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Merkel Appears Victorious, But Coalition's Future Uncertain


In Germany today, exit polls show that Chancellor Angela Merkel has won a third term with her party getting the most votes. But one of the key members in her ruling coalition appears to have been voted out of parliament, leaving it unclear who Merkel will partner with in her next government.

NPR's Soraya Sarhaddi Nelson has the story from Berlin.


SORAYA SARHADDI NELSON, BYLINE: Merkel's supporters chanted her name as they celebrated what appeared to be a major win for her Christian Democratic Union party.

CHANCELLOR ANGELA MERKEL: (Foreign language spoken)

NELSON: Merkel beamed as she thanked voters and promised she would not betray their trust. But her hopes of returning her current coalition to power appear dashed as exit polls show a key member of that group, the Free Democratic Party, failed to win any seats in the Bundestag, Germany's parliament, for the first time in six decades.

RAINER BRUEDERLE: (Foreign language spoken)

NELSON: The party's top candidate, Rainer Bruederle, somberly told reporters that he takes responsibility for what he described as a dark hour. Why the Free Democrats failed to attract voters wasn't clear, although Bruederle's approval ratings dropped after he was accused earlier this year of sexually harassing a young female reporter for the German Stern magazine. His appeal to Merkel voters last week to cast their party vote for the FDP was heavily criticized by her party.

The FDP loss means Merkel will likely have to strike a deal with her left-leaning opponents, the Social Democrats, to create a new ruling coalition as exit polls show her party is just shy of a majority. The party's Peer Steinbrueck, who ran against Merkel, told supporters the ball is in the chancellor's court to create a new ruling coalition.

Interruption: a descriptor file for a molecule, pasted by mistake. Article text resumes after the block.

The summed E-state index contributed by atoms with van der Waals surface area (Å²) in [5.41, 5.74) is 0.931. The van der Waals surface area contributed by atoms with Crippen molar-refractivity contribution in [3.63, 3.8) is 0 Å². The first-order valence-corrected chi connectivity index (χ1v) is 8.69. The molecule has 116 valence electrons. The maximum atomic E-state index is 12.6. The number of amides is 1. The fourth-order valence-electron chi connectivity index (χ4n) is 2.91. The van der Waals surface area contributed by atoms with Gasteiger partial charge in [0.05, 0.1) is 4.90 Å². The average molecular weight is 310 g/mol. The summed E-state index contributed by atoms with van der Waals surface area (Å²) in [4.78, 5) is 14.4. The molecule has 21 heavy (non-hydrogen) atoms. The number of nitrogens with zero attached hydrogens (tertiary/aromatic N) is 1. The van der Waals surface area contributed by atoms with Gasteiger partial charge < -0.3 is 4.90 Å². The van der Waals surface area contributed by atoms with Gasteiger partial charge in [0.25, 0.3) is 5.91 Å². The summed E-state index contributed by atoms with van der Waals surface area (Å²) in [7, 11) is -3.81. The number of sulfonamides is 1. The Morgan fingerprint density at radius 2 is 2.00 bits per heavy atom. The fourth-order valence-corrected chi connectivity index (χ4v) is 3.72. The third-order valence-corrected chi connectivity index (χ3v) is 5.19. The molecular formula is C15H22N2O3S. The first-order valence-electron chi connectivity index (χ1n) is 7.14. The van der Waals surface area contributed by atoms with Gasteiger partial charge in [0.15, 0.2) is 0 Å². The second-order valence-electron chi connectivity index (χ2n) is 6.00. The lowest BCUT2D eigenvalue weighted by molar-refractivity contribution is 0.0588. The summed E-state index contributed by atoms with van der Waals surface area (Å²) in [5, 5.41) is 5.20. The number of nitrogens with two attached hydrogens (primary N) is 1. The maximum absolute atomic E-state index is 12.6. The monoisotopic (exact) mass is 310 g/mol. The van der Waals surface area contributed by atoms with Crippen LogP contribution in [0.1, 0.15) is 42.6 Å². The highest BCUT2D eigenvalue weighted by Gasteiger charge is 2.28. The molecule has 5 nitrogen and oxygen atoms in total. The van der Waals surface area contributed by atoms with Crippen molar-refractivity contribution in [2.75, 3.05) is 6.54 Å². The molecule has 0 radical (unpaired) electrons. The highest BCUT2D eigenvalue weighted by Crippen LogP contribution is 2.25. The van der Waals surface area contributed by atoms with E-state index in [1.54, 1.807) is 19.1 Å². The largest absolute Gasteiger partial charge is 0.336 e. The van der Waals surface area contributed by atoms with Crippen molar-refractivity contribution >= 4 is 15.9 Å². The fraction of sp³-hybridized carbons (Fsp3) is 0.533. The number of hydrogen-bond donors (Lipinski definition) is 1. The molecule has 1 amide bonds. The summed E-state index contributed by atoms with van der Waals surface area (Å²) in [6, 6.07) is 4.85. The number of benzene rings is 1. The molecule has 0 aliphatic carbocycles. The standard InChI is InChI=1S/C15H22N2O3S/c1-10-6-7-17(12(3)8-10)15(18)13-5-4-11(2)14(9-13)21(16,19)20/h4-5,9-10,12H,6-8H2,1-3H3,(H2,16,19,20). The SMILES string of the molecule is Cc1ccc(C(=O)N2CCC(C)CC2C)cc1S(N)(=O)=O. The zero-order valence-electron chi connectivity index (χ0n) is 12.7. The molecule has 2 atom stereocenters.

PEER STEINBRUECK: (Foreign language spoken)

NELSON: Steinbrueck also expressed disappointment in getting less than 26 percent of the vote. Other parties that appear to have won seats in the next parliament include the former communist Left Party and the Green Party. Whether a new political party called Alternative for Germany made it into the Bundestag was unclear. The party advocates breaking up the eurozone and is believed to have siphoned off critical conservative votes from Merkel's coalition. Exit polls show the new party is just a tenth of a percent shy of having the minimum votes needed to win seats.

Meanwhile, German voters turned out in far larger numbers than recent opinion polls had predicted because of voter disillusionment. Many voters interviewed by NPR over the past week said they were frustrated that candidates weren't addressing domestic issues more, including a shortage of affordable housing and a lack of minimum wage. One of those voters was Tom Gieser.

TOM GIESER: (Foreign language spoken)

NELSON: The 45-year-old locksmith said he invalidated his ballot in protest because he felt none of the major parties are serious about addressing voters' concerns. Soraya Sarhaddi Nelson, NPR News, Berlin. Transcript provided by NPR, Copyright NPR.